Documenting my work in progress for my upcoming sweater pattern
Last update: 07.07.2020 (scroll down)
For some reason, I am living through an intarsia phase right now. After my love socks, I got it into my head to knit a sweater in a similar design. It’s pride month after all, eh?
Eventually, I will release a free pattern, so definitely subscribe to my newsletter, so you don’t miss it (and get another free pattern on top of it!)
Now, I actually don’t know why I want to knit another intarsia project. My last one already brought me to the brink of insanity. That’s probably why I continue knitting it, cuz how hard can it be? It’s like playing a level of Super Mario for the 30th time because you just couldn’t finish that one boss, I guess (read my intarsia knitting guide if you want to brush up your technique a bit).
For this project, I picked a fabulous yak yarn by Pascuali. Right now, they are by far and wide my favorite manufacturer of fine wool and they certainly live up to their high standard. I already knit my cable cowl with one of their yarns and will probably add some more to my stash. They are somewhat expensive, but it’s so worth it!
Plotting the chart (see below) for this sweater was quite a nightmare. It took ages to fit in the slogan and pictures I had in mind into my pattern. I knitted a couple of test swatches to get a good feeling for the gauge…and missed it. My first attempt was 6 cm (!!) too small. So, I had to frog (let me tell you, frogging intarsia is no fun!).
Despite it being all stockinette stitch, it’s painfully slow to knit. For the “Peace” part, I was working with 17 bobbins at one time. It felt like one sneeze could cause yarn barf of epic dimensions. But I persevered and now look at that beauty.
On my first attempt, I tried to mix in a bit of fair isle to finish the smaller areas (of the P, A and the upper and lower part of the C), but as Fair Isle has remarkably different stretchiness, I dumped that shortcut and I do not regret it. Yes, it meant 6 more bobbins and 12 more tails to sew in, but in the end it will be worth it.
The lower part of the C was knit with fair Isle and you can tell the difference. I accidentally forgot to switch and noticed far too late to knit it a third time. But I can live with that minor blemish (I think). Besides, once things are blocked, I am sure all minor irregularities will vanish.
The backside looks a bit like some macrame wall art, so weaving in all those tails is going to take quite some time! But then again, I was never one of these knitters who shied away from sewing and actually somewhat enjoy it (probably because I spent my youth in the bespoke tailor workshop of my granddad).
As I said, there will eventually be a free pattern here. It will probably take a couple of more weeks to finish this sweater (not my only project and some travel plants in between). For now, I can show you the chart for the front of the sweater. I will probably change it a bit as I knit along. Also not sure about the twigs. Theoretically, I could fair isle them, but not sure if I want to. Never liked the look of fair isle to begin within. It doesn’t drape very well.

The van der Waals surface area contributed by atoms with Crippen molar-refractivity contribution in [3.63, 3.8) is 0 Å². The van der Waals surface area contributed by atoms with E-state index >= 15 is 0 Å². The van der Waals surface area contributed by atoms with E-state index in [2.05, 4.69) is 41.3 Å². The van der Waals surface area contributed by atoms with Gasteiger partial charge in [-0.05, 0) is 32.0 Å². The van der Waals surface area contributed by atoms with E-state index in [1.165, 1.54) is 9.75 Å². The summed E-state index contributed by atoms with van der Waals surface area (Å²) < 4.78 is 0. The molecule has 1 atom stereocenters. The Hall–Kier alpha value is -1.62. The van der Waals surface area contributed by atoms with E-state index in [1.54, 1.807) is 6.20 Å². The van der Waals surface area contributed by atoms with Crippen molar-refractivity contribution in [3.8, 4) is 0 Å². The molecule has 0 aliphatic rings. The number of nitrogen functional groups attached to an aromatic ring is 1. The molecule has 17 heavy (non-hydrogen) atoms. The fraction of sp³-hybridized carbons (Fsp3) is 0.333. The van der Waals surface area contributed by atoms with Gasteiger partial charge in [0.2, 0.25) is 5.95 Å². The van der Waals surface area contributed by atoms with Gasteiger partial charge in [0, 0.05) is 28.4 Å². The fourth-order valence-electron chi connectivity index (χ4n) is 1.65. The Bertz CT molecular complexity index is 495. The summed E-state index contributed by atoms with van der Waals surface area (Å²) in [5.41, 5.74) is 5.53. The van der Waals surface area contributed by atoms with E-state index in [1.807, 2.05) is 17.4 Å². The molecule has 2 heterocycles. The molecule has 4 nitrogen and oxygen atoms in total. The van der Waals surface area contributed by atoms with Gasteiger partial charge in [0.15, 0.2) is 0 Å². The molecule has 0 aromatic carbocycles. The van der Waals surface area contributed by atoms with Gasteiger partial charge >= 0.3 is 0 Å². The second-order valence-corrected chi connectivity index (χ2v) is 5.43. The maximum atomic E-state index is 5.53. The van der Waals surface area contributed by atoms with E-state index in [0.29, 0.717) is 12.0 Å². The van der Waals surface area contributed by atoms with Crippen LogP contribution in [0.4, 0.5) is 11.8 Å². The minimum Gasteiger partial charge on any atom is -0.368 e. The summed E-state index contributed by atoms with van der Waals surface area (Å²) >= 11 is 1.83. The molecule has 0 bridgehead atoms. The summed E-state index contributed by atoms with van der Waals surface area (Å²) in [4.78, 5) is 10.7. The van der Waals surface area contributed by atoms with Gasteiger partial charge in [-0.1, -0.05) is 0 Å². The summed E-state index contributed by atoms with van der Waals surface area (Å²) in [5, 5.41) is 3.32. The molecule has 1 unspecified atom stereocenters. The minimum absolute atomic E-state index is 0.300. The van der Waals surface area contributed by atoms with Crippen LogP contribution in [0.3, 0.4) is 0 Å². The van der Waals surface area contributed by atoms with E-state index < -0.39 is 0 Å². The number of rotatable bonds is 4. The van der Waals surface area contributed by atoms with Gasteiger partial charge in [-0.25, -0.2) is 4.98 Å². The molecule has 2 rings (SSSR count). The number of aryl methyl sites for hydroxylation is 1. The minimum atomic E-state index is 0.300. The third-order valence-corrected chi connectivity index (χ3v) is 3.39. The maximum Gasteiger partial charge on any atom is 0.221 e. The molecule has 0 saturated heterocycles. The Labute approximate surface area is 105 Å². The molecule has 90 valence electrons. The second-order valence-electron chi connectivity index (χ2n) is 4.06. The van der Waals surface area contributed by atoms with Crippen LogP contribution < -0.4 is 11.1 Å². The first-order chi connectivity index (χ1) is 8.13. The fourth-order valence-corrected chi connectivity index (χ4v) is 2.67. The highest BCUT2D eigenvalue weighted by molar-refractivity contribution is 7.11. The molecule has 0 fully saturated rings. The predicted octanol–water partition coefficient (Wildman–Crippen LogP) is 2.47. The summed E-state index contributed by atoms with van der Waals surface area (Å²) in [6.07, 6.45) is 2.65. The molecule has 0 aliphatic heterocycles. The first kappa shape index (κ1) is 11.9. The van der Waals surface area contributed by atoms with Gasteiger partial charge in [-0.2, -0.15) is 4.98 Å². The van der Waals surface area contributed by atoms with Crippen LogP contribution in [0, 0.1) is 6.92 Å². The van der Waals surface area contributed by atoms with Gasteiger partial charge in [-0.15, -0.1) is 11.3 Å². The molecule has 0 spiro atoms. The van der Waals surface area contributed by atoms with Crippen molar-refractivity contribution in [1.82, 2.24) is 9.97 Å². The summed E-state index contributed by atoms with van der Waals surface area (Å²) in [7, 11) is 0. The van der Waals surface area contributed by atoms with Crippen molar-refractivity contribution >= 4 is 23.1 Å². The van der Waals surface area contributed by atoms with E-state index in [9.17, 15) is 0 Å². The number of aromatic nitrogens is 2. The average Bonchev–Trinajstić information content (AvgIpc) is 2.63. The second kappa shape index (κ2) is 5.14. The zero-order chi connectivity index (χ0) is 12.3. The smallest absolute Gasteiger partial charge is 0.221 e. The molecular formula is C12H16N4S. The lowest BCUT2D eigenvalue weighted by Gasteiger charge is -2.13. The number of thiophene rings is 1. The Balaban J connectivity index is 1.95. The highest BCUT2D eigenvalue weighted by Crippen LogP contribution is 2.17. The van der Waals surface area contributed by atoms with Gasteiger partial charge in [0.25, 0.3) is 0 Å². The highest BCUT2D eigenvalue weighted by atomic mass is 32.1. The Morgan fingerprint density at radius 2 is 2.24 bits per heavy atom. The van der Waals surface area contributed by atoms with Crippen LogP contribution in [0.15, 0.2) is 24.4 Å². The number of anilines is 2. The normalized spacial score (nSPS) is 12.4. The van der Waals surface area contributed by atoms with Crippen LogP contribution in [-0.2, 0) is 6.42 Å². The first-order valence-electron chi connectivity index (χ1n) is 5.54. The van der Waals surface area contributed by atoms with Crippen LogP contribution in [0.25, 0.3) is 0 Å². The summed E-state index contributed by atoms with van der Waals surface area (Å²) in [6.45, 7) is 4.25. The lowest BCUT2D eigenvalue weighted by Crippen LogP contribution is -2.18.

So, I finally finished the front of my sweater. It has been quite some process that actually pushed me quite to my limit. I also heard from many fellow knitters how they struggle with this technique, so it prompted me to publish some advanced intarsia knitting tips with 10 important tips and tricks for better results.
The top section of the chart, where the leaves hang into the text, was quite a challenge to knit. At one point (see picture below) I had 25 active bobbins on my needle. It felt a bit like one glance in the wrong direction would cause major yarn barf. Thankfully, that didn’t happen, though.
In the process, I also had to adjust the chart a bit. As you can see, I enlargened the heart and the oil twigs quite a bit, so they would show better. There were also some sections that would have been difficult to knit with intarsia and I tried my best to eradicate them. I am keeping both charts in this post for now, so you can see the progress.
The backside of the front is quite a nightmare. There are just solo many tails to weave in. And quite frankly, I am quite scared to finally get started. For now, I rather started with the backside of the sweater.
Originally, I planned to add a further small message on the lower back that said “no hate”. I kind of liked the idea that people on the street passing by and just seeing my back would get to see a little slogan as well. But I didn’t want it to be as big as in the front because I felt that would look a bit weird. So, I got a bit lazy and decided to Fair Isle it.
But I really wasn’t satisfied with the outcome. It’s probably a bit harder to see on the picture below, but you can really see the black floats peeking through under direct sunlight. Also, it looked very weird when stretched. So, I frogged it and decided to knit the back in plain stockinette stitch.
Maybe, I’ll try some embroidery once this is finished. But then again, the front is already intense enough and I don’t want this sweater to get too busy. I’m already half-way through and can hopefully start knitting the neck next.
I decided against casting off the neckline and hold the stitches on a cable instead. I already did some tests, and I’m positive this will look a tiny bit better.
Oh, and one more thing. Not sure how it happened, but when casting off for the armpits, I accidentally didn’t slip stitches for an even diagonal cast-off line. Now I got a little stair there. It probably doesn’t matter and hopefully won’t show once everything is sewn up. Still, what a blunder! No idea where my thoughts were when I knit that section *sigh*.